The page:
The American Civil Liberties Union plans to fight newly revealed practices by the Department of Homeland Security which used commercially available cell phone location data to track suspected illegal immigrants.
“DHS should not be accessing our location information without a warrant, regardless whether they obtain it by paying or for free. The failure to get a warrant undermines Supreme Court precedent establishing that the government must demonstrate probable cause to a judge before getting some of our most sensitive information, especially our cell phone location history,” said Nathan Freed Wessler, a staff attorney with the ACLU’s Speech, Privacy, and Technology Project.
Earlier today, The Wall Street Journal reported that the Homeland Security through its Immigration and Customs Enforcement (ICE) and Customs & Border Protection (CBP) agencies were buying geolocation data from commercial entities to investigate suspects of alleged immigration violations.
The location data, which aggregators acquire from cellphone apps including games, weather, shopping, and search services, is being used by Homeland Security to detect undocumented immigrants and others entering the U.S. unlawfully, the Journal reported.
According to privacy experts interviewed by the Journal, since the data is publicly available for purchase, the government practices don’t appear to violate the law — despite being what may be the largest dragnet ever conducted by the U.S. government using the aggregated data of its citizens.
It’s also an example of how the commercial surveillance apparatus put in place by private corporations in Democratic societies can be legally accessed by state agencies to create the same kind of surveillance networks used in more authoritarian countries like China, India, and Russia.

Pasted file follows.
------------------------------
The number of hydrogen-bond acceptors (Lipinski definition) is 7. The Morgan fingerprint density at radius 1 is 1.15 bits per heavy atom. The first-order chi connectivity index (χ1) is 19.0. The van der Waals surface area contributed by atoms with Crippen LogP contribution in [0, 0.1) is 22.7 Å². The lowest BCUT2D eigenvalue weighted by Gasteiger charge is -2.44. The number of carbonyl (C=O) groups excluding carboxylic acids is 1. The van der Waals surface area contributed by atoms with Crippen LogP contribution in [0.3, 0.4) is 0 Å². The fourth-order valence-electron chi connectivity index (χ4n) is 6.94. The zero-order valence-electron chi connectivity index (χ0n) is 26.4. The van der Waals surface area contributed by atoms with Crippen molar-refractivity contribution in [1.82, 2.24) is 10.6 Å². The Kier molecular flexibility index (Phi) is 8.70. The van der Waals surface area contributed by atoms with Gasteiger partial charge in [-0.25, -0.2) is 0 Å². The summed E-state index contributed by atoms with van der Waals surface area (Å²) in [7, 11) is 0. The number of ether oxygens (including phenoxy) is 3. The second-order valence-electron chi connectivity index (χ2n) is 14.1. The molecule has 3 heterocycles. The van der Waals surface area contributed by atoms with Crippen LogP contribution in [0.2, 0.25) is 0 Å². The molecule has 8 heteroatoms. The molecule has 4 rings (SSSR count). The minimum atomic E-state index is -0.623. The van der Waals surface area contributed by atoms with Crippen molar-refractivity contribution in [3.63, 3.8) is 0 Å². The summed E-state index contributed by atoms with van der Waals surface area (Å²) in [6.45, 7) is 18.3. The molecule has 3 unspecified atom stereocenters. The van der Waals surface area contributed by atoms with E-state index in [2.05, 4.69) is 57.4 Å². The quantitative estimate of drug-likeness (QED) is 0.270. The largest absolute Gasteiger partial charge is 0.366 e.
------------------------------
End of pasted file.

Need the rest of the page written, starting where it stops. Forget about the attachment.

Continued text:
“This is a classic situation where creeping commercial surveillance in the private sector is now bleeding directly over into government,” said Alan Butler, general counsel of the Electronic Privacy Information Center, a think tank that pushes for stronger privacy laws, told the newspaper.
Behind the government’s use of commercial data is a company called Venntel. Based in Herndon, Va., the company acts as a government contractor and shares a number of its executive staff with Gravy Analytics, a mobile-advertising marketing analytics company. In all, ICE and the CBP have spent nearly $1.3 million on licenses for software that can provide location data for cell phones. Homeland Security says that the data from these commercially available records is used to generate leads about border crossing and detecting human traffickers.
The ACLU’s Wessler has won these kinds of cases in the past. He successfully argued before the Supreme Court in the case of Carpenter v. United States that geographic location data from cellphones was a protected class of information and couldn’t be obtained by law enforcement without a warrant.
CBP explicitly excludes cell tower data from the information it collects from Venntel, according to a spokesperson for the agency told the Journal — in part because it has to under the law. The agency also said that it only access limited location data and that data is anonymized.